- has special (non alpha-numeric) characters,
- is something special (not a name),
- is very hard to guess (not names, birth dates, phone numbers, names, number of children, ...)
Enter it twice and gpg will start generating the key. Moving your mouse or tapping the keyboard during this operation will help gpg to generate the key faster.
Further information is available on:
- What is a key-cert object, and how can I create it?
A key-cert object holds the public part of your key in the RIPE Database. To use the key you just generated in the RIPE Database, you should create it in the form of a key-cert object.
The following steps will help you create a key-cert object:
- Export your gpg public key to a file with the command gpg --export --armor < your_email_address> > key-cert.txt
- Issue the command gpg --list-keys and find the line with your e-mail address from output. It should be something like:
pub 1024D/75FE6D99 2002-07-10 John Smith <bitbucket _at_ ripe _dot_ net>
Write down the eight characters after the / sign. This is the key id of your key. You'll need it while creating the key-cert.
- Open the file key-cert.txt with your favorite editor, and add "certif: " (without quotes, but a space after : sign) to the beginning of each line.
- Add a line to the beginning of the file in the form
where XXXXXXXX is the eight characters that you wrote down.
- To the end of the file, add the following:
where <mntner> is your maintainer name, <email> is your e-mail address, and <date> is the date in YYYYMMDD format.
- Finally, add the authentication of mntner, e.g. if your maintainer is protected by MD5-PW, add the authentication of mntner to the file in the form password: <cleartext password>.
- Send this update to auto-dbm _at_ ripe _dot_ net. You'll receive an acknowledgement. If all goes well, you'll be able to query the database and see the key-cert you just generated by the command PGPKEY-XXXXXXXX.
- How should I modify my maintainer to use PGP?
Just update your maintainer object to contain the line:
where XXXXXXXX is your key-ID.
Be aware that if there are other auth: lines in your object, all will be effective. So, if there are both auth: NONE and auth: PGPKEY-XXXXXXXX lines in the mntner object, still everybody can update it, without the need for the PGP key.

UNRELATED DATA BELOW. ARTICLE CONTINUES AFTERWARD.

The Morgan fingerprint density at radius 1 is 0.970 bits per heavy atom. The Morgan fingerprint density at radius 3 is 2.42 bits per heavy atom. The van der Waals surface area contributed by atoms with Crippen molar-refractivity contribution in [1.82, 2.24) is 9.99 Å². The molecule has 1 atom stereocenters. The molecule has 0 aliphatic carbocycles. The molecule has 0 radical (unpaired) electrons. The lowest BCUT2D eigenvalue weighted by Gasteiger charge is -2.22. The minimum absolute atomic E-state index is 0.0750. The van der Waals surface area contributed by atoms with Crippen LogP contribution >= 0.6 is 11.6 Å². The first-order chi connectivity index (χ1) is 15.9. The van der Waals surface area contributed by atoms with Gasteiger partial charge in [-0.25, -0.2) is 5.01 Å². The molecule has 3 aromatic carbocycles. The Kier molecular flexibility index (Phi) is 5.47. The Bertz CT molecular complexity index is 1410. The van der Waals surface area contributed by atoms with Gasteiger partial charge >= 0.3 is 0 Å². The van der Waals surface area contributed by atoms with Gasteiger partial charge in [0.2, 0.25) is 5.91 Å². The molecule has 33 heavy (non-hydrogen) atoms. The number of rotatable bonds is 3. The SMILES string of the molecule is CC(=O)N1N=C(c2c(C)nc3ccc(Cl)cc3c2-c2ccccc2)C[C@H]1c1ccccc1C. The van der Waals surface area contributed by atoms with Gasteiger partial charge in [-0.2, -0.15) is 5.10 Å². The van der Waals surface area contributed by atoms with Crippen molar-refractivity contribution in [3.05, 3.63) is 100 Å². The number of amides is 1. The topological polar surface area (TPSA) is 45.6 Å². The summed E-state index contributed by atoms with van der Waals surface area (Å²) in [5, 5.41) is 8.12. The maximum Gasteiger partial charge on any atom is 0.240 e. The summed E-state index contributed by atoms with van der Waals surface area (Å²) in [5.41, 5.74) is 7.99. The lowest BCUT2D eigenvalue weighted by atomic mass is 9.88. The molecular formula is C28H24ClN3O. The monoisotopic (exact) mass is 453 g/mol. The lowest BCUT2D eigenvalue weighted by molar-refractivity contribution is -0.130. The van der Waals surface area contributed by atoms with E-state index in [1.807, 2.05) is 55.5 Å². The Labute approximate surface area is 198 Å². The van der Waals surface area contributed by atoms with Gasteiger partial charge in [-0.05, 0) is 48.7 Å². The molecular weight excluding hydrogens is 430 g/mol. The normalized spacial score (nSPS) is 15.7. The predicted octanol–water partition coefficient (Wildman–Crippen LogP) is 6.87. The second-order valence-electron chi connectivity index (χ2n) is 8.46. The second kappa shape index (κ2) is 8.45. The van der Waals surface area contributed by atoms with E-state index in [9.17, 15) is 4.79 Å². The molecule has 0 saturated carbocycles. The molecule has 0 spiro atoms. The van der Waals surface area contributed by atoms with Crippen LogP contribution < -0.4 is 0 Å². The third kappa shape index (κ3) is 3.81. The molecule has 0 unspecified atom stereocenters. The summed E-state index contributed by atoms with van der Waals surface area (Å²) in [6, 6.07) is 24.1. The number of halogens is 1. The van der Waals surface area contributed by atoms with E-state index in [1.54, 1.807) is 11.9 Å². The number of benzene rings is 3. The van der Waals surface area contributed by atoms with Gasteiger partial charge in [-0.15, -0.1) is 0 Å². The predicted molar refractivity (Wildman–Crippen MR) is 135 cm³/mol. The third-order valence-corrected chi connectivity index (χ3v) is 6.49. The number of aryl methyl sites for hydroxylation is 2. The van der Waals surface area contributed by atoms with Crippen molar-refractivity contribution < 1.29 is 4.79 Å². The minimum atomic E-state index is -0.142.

- How can I sign my update with PGP and send it?
The most straightforward way is to use gpg from the command line. The following steps will help you accomplish this:
- Write your update to a file (say, update.txt).
- Sign this file with the command gpg --clearsign update.txt. You'll be required to enter the passphrase. Then gpg will create a file update.txt.asc which contains the signed version of update.txt.
- Mail update.txt.asc to auto-dbm _at_ ripe _dot_ net.
You can also use your mailer software facilities to do this which is mostly a menu entry. Please see the documentation of the particular software for this.
- How can I put two or more signatures in a message?
Although there are a few variations for putting multiple signatures in an update, please note that there is yet no reported way to consistently do this via mailer interfaces. So, again the most straightforward way is to do this from the command line. For the first signature, just sign the message as explained in the previous question. For the consecutive signatures, sign the resulting .asc files from the last signing. Send the final resulting file to auto-dbm _at_ ripe _dot_ net, which will carry all authentications.
- Can I create a maintainer with only PGP authentication?
No, initially the mntner has to be created with an authentication other than PGP. After that you can create the key-cert object protected with the new mntner. Upon creation of the mntner and the key-cert object (protected by your mntner), you can change the authentication to PGP.
- What is the size of PGP key that can be used in a key-cert object in the RIPE Database?
The size of a PGP key is user defined. The RIPE Database key-cert object will accept any size that is generated by the software that generates the PGP key.